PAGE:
Perhaps some of you think, Cedar shake? That is so cottage and rustic, and I don't disagree. These days, cedar shake is not the same as it use to be. I will be using a "faux" cedar shake siding that will be the same colour as the back siding. No natural cedar here, mainly because of cost and it's not necessary. Continuity is key in design; keep all the colour palette continuing through the exterior and it will merry the house elements together. Here are some examples of cedar shake exteriors....

More contemporary version of Cedar Shake.
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Rustic, natural cedar shake.
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Natural cedar shake.
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18 November 2011

Designer Tip - Teal Accents

I am not sure where my love for teal came from, but lately, all I can think about is painting a wall, or adding some sort of teal accent in my house. I am having trouble deciphering what colours to paint my house. I have no starting point. I am hoping that most of the furnishings in my apartment now, will eventually become new. For the most part, my apartment is full of hand-me-downs and my goal over the next year is to start fresh and update! I digress. Teal. It is a wonderful thing. It is a bold colour that lends itself to a traditional or modern palette.


Teal arm chairs in a rustic setting add a modern vibe. 

Teal accent wall adds a pop of colour and allows the other
accents in the room to pop!
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Teal drapes create a dramatic look in this dining room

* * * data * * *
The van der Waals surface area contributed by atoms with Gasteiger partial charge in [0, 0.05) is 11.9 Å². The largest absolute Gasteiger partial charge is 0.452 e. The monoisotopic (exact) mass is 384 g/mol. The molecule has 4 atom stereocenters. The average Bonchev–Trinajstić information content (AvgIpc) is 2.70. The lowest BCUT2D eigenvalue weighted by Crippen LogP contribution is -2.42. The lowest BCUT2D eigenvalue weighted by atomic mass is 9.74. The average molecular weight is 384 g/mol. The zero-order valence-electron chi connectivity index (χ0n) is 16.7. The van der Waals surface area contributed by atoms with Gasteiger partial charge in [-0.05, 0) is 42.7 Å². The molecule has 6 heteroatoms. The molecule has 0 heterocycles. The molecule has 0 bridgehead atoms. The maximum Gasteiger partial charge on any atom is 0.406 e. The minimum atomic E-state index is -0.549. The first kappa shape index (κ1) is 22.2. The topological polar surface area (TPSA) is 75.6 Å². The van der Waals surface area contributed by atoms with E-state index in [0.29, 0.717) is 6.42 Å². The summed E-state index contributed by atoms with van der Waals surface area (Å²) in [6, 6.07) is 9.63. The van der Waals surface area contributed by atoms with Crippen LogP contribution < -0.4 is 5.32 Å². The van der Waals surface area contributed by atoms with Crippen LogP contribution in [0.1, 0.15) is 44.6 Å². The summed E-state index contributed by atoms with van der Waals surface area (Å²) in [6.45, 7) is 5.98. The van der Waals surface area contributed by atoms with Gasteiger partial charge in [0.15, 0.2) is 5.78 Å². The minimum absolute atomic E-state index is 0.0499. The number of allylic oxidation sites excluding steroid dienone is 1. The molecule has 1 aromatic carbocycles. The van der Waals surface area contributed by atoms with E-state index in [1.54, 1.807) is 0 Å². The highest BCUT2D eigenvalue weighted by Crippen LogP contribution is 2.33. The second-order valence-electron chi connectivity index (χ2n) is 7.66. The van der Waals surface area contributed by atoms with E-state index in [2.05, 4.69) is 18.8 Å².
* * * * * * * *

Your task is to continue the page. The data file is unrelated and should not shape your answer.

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Interior design works best with continuity. Repeating colours and textures
 on the walls and sofa creates a subtle luxurious look.
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Usually we see sofas with neutrals, but if you are feeling
daring, teal could be the answer!
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A traditional, masculine setting with a darker velvet teal sofa.

Teal and aqua Wishbone chairs. These are one of my favourite chairs!
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Take some teal and splash up your space! It will go with everything! I promise!

Happy reno reading!
Krista

15 November 2011

A Walk Through

I think it's time for a tour! After this weekend, I am feeling optimistic. The project is about to take a turn for the better, and the end of the major construction has almost near. Thus far, few hiccups have occurred, with a touch of compromise along the way. And with that, I will let you see what 11 weeks of hard work, labour and patience can get you....